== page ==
Sr. Simone Campbell is on a roll.
Sister of Social Service, attorney, lobbyist, Campbell has emerged in recent months as the nation’s most visible Catholic sister. In the process she has given a public face, perhaps as never before, to an entire generation of highly trained and motivated women religious.
Since 2004, Campbell has been executive director of NETWORK, the Washington-based Catholic social justice lobbying group. A longtime player on the political scene, she knows well how government works and how it does not.
Yet her rich professional background and decades of experience could hardly have prepared her for the spotlight she’s been under during recent months, in which she has become a first-class Catholic celebrity, receiving daily requests for interviews and public appearances. One day she’s sitting across from Bill Moyers; the next she’s clowning with Stephen Colbert.
Her bright, energetic and sometimes offbeat personality adds to her attractiveness. She appears easy on camera and is effective delivering hard facts about subjects many would rather overlook, like widespread poverty in America.
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Hardly known a year back outside Catholic circles, she delivered a rousing speech at the Democratic National Convention in early September. By the end of her talk, delegates were on their feet and Campbell received a sustained ovation.
“[Congressman] Paul Ryan claims his budget reflects the principles of our shared Catholic faith,” Campbell said at one point. “But the United States Conference of Catholic Bishops stated that the Ryan budget failed a basic moral test, because it would harm families living in poverty.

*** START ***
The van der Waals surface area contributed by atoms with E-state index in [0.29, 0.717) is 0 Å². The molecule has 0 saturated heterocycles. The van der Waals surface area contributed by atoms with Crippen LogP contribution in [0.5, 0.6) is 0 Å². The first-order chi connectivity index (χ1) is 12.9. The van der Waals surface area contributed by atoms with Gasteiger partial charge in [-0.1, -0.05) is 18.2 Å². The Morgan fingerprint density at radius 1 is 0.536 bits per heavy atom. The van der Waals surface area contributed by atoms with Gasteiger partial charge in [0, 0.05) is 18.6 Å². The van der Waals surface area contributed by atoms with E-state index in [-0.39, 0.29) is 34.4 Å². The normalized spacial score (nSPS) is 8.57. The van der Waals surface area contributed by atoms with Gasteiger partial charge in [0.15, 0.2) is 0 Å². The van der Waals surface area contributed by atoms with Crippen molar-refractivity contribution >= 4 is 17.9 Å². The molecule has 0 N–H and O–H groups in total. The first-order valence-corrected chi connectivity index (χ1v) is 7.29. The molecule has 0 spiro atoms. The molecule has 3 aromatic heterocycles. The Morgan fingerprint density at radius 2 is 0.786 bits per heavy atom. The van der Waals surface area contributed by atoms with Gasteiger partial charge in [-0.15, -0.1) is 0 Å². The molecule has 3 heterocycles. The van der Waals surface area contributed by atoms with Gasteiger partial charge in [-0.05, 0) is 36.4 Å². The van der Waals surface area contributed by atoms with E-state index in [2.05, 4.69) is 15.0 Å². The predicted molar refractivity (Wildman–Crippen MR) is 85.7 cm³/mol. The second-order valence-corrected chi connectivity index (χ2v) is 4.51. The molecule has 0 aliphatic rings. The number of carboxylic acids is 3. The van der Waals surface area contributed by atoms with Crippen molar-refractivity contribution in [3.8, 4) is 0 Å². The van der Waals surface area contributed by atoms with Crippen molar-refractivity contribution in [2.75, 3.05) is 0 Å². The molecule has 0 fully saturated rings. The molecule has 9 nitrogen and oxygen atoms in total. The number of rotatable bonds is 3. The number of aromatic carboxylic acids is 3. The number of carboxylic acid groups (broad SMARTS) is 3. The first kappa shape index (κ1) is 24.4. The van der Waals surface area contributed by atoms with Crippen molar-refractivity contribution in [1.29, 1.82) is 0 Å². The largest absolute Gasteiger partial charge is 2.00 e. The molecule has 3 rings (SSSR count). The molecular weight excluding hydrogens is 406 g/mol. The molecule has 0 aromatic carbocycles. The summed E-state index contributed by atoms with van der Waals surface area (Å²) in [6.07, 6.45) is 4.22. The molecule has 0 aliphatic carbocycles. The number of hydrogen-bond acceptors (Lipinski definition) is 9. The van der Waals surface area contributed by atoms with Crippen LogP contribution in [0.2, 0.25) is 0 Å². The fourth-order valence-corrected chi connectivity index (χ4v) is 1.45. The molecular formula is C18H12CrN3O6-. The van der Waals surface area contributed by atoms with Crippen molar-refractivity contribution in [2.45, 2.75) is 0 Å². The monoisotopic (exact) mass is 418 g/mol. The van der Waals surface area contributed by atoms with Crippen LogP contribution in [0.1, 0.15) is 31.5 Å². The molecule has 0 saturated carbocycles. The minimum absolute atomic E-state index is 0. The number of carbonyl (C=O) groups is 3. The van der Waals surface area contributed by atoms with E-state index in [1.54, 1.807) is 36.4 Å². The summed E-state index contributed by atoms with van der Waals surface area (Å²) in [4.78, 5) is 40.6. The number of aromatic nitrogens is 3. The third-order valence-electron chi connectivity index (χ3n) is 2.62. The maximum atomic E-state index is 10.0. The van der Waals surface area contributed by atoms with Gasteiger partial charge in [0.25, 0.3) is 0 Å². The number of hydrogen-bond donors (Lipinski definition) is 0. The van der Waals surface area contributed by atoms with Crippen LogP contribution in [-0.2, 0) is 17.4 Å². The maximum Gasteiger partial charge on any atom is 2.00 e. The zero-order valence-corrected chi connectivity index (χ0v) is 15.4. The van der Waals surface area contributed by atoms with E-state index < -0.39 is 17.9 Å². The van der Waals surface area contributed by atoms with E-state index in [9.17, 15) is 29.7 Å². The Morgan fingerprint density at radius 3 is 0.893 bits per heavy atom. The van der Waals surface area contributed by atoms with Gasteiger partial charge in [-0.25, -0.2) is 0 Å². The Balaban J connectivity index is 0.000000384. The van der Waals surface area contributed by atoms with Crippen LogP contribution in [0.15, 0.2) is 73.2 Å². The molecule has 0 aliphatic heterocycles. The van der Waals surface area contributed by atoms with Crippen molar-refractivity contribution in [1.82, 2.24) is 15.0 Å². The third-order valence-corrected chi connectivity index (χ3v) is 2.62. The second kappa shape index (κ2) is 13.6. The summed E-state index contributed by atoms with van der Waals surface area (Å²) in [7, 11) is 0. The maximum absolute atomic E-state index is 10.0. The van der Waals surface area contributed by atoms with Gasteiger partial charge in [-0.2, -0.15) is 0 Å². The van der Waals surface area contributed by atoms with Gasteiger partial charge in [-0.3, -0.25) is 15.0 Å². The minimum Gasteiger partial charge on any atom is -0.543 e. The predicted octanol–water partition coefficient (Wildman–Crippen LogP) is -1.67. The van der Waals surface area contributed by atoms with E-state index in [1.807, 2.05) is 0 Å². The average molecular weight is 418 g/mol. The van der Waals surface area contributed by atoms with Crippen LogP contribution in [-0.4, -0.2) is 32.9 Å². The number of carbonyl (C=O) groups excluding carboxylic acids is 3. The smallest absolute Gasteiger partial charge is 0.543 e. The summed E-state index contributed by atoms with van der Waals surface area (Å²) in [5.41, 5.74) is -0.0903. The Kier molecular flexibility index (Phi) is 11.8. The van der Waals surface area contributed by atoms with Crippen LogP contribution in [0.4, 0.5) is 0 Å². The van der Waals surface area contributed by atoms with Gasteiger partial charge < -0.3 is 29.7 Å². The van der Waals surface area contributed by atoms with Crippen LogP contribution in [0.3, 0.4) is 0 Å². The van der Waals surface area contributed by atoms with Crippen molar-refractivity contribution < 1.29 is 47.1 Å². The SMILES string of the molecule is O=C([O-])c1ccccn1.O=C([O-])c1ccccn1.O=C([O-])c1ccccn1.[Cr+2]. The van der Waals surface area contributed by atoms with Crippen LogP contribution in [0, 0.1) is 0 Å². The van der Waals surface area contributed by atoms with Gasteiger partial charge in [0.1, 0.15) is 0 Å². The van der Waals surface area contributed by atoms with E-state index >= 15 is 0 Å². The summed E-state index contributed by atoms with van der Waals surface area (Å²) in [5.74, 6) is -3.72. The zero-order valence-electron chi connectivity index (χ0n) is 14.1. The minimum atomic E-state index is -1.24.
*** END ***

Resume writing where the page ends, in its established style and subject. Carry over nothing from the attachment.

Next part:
“We agree with our bishops, and that’s why we went on the road: to stand with struggling families and to lift up our Catholic sisters who serve them. Their work to alleviate suffering would be seriously harmed by the Romney-Ryan budget, and that is wrong.”
One Saturday after the convention, working at NETWORK headquarters, she heard her cell phone ring. Glancing at it she read a message: “Restricted number.” Answering, a male voice said: “Can you hold for the president of the United States?”
For a split second she found herself suspended in disbelief. Then two seconds later she heard a familiar voice on the other end of the line, the voice of Barack Obama, who thanked her for her speech and for talking about poverty before the delegates.
Obama then thanked her for NETWORK’s important work organizing for the marginalized, Campbell recalled recently. The president went on to say, “You must be the most popular person in the United States.”
Campbell replied with a chuckle: “I hope I’m not more popular than you.”
Campbell said the president reminded her of a lesson he had learned as a community organizer in Chicago years back: If you really want to get something done, you ask nuns to do it.
She thanked Obama for the encouragement. Before the president was off the phone, she said, he invited her to the White House “for a sit-down.” Campbell suggested the visit come sometime after the presidential inauguration in January.
Tracing its roots to the Second Vatican Council, which proclaimed that the preaching of faith and the promotion of justice go hand in hand, NETWORK’s mission is to “close the gap between rich and poor and to dismantle policies rooted in racism, greed and violence.”
It was on Dec. 17, 1971, that a group of 47 women religious came together at Trinity College in Washington to plan a new organization to work for the implementation of Catholic social teaching in the United States. In early 1972, Carol Coston, an Adrian Dominican sister, set up an office for NETWORK in Washington. Today the group reaches tens of thousands.